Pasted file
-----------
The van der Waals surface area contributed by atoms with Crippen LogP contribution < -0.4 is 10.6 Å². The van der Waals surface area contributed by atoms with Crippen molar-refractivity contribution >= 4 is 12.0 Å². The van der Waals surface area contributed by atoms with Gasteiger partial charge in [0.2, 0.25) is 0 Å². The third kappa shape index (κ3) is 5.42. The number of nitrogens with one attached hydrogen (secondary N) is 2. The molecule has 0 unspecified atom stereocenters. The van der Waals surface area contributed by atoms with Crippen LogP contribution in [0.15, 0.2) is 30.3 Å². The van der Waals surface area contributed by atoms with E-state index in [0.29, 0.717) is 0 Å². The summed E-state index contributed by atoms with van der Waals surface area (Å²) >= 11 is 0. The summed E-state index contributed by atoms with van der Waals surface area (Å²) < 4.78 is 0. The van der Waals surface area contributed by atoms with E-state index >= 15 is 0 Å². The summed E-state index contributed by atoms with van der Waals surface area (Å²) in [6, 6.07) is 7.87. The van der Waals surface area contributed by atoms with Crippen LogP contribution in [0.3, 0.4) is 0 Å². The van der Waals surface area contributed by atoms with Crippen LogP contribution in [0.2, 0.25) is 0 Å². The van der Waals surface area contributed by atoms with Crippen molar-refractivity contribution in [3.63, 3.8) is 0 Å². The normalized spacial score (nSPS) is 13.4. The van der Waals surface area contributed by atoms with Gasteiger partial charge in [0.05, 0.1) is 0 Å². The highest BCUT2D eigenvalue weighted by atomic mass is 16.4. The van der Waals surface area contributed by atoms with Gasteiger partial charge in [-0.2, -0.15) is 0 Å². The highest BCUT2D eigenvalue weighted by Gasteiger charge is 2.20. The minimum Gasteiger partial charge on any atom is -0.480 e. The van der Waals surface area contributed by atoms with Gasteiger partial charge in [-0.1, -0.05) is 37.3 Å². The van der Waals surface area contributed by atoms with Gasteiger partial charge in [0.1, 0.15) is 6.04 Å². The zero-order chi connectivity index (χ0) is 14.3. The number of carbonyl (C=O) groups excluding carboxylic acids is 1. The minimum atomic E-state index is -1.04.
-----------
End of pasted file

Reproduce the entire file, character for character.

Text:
The van der Waals surface area contributed by atoms with Crippen LogP contribution < -0.4 is 10.6 Å². The van der Waals surface area contributed by atoms with Crippen molar-refractivity contribution >= 4 is 12.0 Å². The van der Waals surface area contributed by atoms with Gasteiger partial charge in [0.2, 0.25) is 0 Å². The third kappa shape index (κ3) is 5.42. The number of nitrogens with one attached hydrogen (secondary N) is 2. The molecule has 0 unspecified atom stereocenters. The van der Waals surface area contributed by atoms with Crippen LogP contribution in [0.15, 0.2) is 30.3 Å². The van der Waals surface area contributed by atoms with E-state index in [0.29, 0.717) is 0 Å². The summed E-state index contributed by atoms with van der Waals surface area (Å²) >= 11 is 0. The summed E-state index contributed by atoms with van der Waals surface area (Å²) < 4.78 is 0. The van der Waals surface area contributed by atoms with E-state index >= 15 is 0 Å². The summed E-state index contributed by atoms with van der Waals surface area (Å²) in [6, 6.07) is 7.87. The van der Waals surface area contributed by atoms with Crippen LogP contribution in [0.3, 0.4) is 0 Å². The van der Waals surface area contributed by atoms with Crippen LogP contribution in [0.2, 0.25) is 0 Å². The van der Waals surface area contributed by atoms with Crippen molar-refractivity contribution in [3.63, 3.8) is 0 Å². The normalized spacial score (nSPS) is 13.4. The van der Waals surface area contributed by atoms with Gasteiger partial charge in [0.05, 0.1) is 0 Å². The highest BCUT2D eigenvalue weighted by atomic mass is 16.4. The van der Waals surface area contributed by atoms with Gasteiger partial charge in [-0.2, -0.15) is 0 Å². The highest BCUT2D eigenvalue weighted by Gasteiger charge is 2.20. The minimum Gasteiger partial charge on any atom is -0.480 e. The van der Waals surface area contributed by atoms with Gasteiger partial charge in [-0.1, -0.05) is 37.3 Å². The van der Waals surface area contributed by atoms with Gasteiger partial charge in [0.1, 0.15) is 6.04 Å². The zero-order chi connectivity index (χ0) is 14.3. The number of carbonyl (C=O) groups excluding carboxylic acids is 1. The minimum atomic E-state index is -1.04.